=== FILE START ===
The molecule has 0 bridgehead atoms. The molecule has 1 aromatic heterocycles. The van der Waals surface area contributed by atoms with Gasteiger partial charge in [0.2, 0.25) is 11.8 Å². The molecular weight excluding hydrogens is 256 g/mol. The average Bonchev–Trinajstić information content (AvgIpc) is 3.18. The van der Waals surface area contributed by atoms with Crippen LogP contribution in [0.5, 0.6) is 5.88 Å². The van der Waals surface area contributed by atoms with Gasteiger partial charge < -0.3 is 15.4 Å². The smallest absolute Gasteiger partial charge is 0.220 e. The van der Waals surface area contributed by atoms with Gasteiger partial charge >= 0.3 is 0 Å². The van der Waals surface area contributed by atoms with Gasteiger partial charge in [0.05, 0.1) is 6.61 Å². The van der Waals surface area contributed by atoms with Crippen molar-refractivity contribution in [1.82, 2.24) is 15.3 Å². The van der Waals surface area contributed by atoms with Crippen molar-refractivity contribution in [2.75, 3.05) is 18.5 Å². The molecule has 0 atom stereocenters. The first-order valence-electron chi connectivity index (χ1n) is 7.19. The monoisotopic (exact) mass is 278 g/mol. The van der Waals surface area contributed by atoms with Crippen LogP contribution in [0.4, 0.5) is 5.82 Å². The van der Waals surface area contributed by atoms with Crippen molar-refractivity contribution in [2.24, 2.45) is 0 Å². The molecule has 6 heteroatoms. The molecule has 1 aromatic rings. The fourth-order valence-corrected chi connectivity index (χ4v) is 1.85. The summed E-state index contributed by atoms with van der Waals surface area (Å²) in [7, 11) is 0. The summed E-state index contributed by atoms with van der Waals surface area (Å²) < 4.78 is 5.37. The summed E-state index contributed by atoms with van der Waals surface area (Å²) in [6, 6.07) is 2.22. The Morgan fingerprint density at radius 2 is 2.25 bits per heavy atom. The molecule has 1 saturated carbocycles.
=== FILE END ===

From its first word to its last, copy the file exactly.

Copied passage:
The molecule has 0 bridgehead atoms. The molecule has 1 aromatic heterocycles. The van der Waals surface area contributed by atoms with Gasteiger partial charge in [0.2, 0.25) is 11.8 Å². The molecular weight excluding hydrogens is 256 g/mol. The average Bonchev–Trinajstić information content (AvgIpc) is 3.18. The van der Waals surface area contributed by atoms with Crippen LogP contribution in [0.5, 0.6) is 5.88 Å². The van der Waals surface area contributed by atoms with Gasteiger partial charge < -0.3 is 15.4 Å². The smallest absolute Gasteiger partial charge is 0.220 e. The van der Waals surface area contributed by atoms with Gasteiger partial charge >= 0.3 is 0 Å². The van der Waals surface area contributed by atoms with Gasteiger partial charge in [0.05, 0.1) is 6.61 Å². The van der Waals surface area contributed by atoms with Crippen molar-refractivity contribution in [1.82, 2.24) is 15.3 Å². The van der Waals surface area contributed by atoms with Crippen molar-refractivity contribution in [2.75, 3.05) is 18.5 Å². The molecule has 0 atom stereocenters. The first-order valence-electron chi connectivity index (χ1n) is 7.19. The monoisotopic (exact) mass is 278 g/mol. The van der Waals surface area contributed by atoms with Crippen LogP contribution in [0.4, 0.5) is 5.82 Å². The van der Waals surface area contributed by atoms with Crippen molar-refractivity contribution in [2.24, 2.45) is 0 Å². The molecule has 6 heteroatoms. The molecule has 1 aromatic rings. The fourth-order valence-corrected chi connectivity index (χ4v) is 1.85. The summed E-state index contributed by atoms with van der Waals surface area (Å²) in [7, 11) is 0. The summed E-state index contributed by atoms with van der Waals surface area (Å²) < 4.78 is 5.37. The summed E-state index contributed by atoms with van der Waals surface area (Å²) in [6, 6.07) is 2.22. The Morgan fingerprint density at radius 2 is 2.25 bits per heavy atom. The molecule has 1 saturated carbocycles.